By Jessica Logan (The Ohio State University)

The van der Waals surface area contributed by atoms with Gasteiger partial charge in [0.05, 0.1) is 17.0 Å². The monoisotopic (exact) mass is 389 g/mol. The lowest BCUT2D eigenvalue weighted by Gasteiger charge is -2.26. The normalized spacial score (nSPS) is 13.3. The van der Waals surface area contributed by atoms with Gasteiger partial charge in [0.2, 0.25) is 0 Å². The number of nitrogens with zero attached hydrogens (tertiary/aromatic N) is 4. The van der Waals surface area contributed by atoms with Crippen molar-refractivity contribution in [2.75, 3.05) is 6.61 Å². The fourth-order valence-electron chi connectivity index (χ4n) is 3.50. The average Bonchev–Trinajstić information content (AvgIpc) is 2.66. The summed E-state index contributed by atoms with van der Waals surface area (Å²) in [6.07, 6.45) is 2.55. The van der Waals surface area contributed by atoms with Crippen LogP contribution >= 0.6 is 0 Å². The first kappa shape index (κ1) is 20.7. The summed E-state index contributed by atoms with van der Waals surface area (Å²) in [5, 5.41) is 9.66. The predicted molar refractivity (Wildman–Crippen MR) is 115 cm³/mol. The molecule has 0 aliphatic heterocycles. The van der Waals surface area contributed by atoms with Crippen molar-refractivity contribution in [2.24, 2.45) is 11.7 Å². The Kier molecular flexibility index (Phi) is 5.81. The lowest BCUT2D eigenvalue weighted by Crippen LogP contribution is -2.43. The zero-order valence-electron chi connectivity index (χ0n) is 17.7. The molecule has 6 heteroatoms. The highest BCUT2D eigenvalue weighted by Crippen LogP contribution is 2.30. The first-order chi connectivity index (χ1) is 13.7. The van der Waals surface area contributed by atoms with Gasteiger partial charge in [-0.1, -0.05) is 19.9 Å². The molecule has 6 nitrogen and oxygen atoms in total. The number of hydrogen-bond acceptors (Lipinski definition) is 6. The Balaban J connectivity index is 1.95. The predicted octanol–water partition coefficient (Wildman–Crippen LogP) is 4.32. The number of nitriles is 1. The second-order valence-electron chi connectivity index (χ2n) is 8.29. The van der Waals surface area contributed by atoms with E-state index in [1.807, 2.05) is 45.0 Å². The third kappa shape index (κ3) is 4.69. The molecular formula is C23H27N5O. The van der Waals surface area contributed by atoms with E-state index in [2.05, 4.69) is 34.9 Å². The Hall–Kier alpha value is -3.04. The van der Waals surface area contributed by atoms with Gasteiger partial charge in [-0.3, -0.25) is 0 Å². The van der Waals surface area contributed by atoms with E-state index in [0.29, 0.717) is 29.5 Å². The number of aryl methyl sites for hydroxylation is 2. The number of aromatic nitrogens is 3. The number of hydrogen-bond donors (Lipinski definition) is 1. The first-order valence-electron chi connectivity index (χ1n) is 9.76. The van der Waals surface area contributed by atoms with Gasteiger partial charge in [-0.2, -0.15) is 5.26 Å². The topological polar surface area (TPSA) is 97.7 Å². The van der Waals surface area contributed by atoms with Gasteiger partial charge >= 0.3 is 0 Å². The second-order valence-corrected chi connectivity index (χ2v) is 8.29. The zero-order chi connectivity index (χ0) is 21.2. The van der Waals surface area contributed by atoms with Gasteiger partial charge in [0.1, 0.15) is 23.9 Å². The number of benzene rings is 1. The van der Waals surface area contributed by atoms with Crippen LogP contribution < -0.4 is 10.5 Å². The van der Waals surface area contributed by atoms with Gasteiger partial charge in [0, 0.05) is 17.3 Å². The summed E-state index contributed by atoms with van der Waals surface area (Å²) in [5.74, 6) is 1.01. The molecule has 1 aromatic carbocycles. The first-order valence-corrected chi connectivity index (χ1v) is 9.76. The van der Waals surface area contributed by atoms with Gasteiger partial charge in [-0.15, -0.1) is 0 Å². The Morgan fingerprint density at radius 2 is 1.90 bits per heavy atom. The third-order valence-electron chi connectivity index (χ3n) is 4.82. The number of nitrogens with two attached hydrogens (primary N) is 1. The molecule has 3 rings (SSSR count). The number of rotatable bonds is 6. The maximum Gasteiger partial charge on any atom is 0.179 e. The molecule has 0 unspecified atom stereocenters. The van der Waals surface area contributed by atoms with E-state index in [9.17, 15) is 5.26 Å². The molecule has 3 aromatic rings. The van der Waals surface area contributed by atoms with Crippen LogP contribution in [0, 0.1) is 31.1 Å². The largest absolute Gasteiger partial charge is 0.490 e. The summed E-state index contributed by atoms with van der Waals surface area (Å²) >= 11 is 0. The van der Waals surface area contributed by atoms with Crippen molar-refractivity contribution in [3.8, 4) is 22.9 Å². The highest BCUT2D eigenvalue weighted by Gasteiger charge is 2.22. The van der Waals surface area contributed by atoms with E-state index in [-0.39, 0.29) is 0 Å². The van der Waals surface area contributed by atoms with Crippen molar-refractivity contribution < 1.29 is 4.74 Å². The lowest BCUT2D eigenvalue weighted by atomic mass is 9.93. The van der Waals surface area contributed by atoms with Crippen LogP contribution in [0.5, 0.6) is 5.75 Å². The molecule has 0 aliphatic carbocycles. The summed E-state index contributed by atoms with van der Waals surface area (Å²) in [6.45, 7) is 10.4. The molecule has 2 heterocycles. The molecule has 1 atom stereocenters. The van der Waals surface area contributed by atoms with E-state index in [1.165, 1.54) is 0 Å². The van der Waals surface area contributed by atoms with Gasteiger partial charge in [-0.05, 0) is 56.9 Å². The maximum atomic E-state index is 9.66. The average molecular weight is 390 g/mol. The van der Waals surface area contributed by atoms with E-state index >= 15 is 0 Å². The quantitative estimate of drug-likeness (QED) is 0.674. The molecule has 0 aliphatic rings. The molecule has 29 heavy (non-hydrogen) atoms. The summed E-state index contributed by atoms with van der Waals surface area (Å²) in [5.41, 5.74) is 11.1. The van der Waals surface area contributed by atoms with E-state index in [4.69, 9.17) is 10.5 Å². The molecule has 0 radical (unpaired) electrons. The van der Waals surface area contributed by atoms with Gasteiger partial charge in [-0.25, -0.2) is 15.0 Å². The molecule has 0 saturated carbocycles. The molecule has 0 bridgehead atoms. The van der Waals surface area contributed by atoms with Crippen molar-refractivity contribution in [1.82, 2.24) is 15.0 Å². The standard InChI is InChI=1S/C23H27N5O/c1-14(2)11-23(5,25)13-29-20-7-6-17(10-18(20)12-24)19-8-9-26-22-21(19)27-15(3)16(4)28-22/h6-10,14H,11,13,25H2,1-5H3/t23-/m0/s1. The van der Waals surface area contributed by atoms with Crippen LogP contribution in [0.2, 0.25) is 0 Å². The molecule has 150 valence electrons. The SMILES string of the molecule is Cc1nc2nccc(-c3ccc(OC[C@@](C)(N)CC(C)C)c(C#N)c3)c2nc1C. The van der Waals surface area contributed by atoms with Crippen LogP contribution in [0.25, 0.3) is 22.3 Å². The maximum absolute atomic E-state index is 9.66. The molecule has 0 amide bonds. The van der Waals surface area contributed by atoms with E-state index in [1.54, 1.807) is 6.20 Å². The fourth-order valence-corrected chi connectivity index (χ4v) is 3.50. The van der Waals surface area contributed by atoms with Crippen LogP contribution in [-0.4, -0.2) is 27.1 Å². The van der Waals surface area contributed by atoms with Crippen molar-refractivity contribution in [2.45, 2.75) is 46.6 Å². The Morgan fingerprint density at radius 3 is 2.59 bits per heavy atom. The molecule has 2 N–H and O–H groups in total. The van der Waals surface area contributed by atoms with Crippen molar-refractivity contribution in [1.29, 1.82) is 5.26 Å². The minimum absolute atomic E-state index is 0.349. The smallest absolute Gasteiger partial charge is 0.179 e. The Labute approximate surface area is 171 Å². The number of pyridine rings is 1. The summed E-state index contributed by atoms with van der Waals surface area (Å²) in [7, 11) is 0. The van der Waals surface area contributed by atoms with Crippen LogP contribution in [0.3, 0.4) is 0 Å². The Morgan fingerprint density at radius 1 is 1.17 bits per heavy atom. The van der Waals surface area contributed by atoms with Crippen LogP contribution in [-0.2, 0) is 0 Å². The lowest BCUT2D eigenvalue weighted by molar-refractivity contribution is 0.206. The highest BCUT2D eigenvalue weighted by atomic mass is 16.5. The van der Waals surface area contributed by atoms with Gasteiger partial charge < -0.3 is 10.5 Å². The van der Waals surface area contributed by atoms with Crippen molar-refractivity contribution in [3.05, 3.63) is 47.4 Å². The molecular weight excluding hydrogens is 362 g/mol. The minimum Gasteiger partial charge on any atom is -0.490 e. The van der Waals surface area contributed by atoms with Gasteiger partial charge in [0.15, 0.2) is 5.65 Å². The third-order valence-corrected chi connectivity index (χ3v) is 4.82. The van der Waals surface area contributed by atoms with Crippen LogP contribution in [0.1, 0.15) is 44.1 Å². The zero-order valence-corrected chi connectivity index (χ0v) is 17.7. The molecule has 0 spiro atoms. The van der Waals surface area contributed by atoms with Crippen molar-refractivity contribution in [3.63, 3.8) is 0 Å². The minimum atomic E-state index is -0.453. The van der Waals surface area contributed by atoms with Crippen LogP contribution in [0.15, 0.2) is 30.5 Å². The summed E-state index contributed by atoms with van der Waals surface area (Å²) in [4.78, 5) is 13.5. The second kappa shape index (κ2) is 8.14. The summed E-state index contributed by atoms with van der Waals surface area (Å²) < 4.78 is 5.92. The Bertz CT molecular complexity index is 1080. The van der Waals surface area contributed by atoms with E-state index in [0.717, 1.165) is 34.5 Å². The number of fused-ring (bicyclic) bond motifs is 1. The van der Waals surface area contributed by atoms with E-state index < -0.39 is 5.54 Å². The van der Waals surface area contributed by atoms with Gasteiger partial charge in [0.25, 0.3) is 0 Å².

As was discussed at length this year, many of the founders of statistics were proponents of the eugenics movement, and many of the analytic methods we still use today were developed expressly to demonstrate the superiority of the white race. Until recently, the approach that most statistics courses took was to ignore this issue. However, doing so reinforces the idea that numbers are free from context; that they represent some “truth”. We can only move past this by acknowledging history and learning from it. I now integrate three practices. First, I have students read and discuss the racist history of quantitative statistical methods. Second, I connect the idea that the student is the interpreter of the data to this history; this takes place for every assignment. Third, we discuss our positionality and the ways the survey questions we ask, or the statistical questions we ask, are based on those positionalities.